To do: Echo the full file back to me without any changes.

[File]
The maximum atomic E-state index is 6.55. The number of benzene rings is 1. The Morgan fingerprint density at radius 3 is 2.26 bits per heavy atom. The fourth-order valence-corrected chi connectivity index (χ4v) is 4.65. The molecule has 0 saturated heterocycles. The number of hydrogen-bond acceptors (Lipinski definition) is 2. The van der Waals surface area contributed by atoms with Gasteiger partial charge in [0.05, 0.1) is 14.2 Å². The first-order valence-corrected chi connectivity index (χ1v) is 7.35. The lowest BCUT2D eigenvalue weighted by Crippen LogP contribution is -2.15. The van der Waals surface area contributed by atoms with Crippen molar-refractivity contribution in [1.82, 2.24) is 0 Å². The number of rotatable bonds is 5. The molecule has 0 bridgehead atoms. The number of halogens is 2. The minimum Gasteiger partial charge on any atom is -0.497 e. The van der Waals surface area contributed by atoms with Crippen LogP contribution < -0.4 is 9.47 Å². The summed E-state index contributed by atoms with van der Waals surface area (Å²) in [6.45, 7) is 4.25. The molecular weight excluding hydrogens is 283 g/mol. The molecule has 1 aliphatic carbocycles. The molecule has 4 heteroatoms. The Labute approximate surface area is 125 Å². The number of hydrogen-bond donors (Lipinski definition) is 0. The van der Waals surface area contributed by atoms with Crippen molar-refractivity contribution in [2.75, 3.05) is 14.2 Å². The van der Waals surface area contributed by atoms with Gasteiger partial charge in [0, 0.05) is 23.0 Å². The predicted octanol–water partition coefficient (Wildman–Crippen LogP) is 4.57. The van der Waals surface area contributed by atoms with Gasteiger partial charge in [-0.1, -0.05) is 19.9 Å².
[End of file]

The maximum atomic E-state index is 6.55. The number of benzene rings is 1. The Morgan fingerprint density at radius 3 is 2.26 bits per heavy atom. The fourth-order valence-corrected chi connectivity index (χ4v) is 4.65. The molecule has 0 saturated heterocycles. The number of hydrogen-bond acceptors (Lipinski definition) is 2. The van der Waals surface area contributed by atoms with Gasteiger partial charge in [0.05, 0.1) is 14.2 Å². The first-order valence-corrected chi connectivity index (χ1v) is 7.35. The lowest BCUT2D eigenvalue weighted by Crippen LogP contribution is -2.15. The van der Waals surface area contributed by atoms with Crippen molar-refractivity contribution in [1.82, 2.24) is 0 Å². The number of rotatable bonds is 5. The molecule has 0 bridgehead atoms. The number of halogens is 2. The minimum Gasteiger partial charge on any atom is -0.497 e. The van der Waals surface area contributed by atoms with Crippen LogP contribution < -0.4 is 9.47 Å². The summed E-state index contributed by atoms with van der Waals surface area (Å²) in [6.45, 7) is 4.25. The molecular weight excluding hydrogens is 283 g/mol. The molecule has 1 aliphatic carbocycles. The molecule has 4 heteroatoms. The Labute approximate surface area is 125 Å². The number of hydrogen-bond donors (Lipinski definition) is 0. The van der Waals surface area contributed by atoms with Crippen molar-refractivity contribution in [2.75, 3.05) is 14.2 Å². The van der Waals surface area contributed by atoms with Gasteiger partial charge in [0, 0.05) is 23.0 Å². The predicted octanol–water partition coefficient (Wildman–Crippen LogP) is 4.57. The van der Waals surface area contributed by atoms with Gasteiger partial charge in [-0.1, -0.05) is 19.9 Å².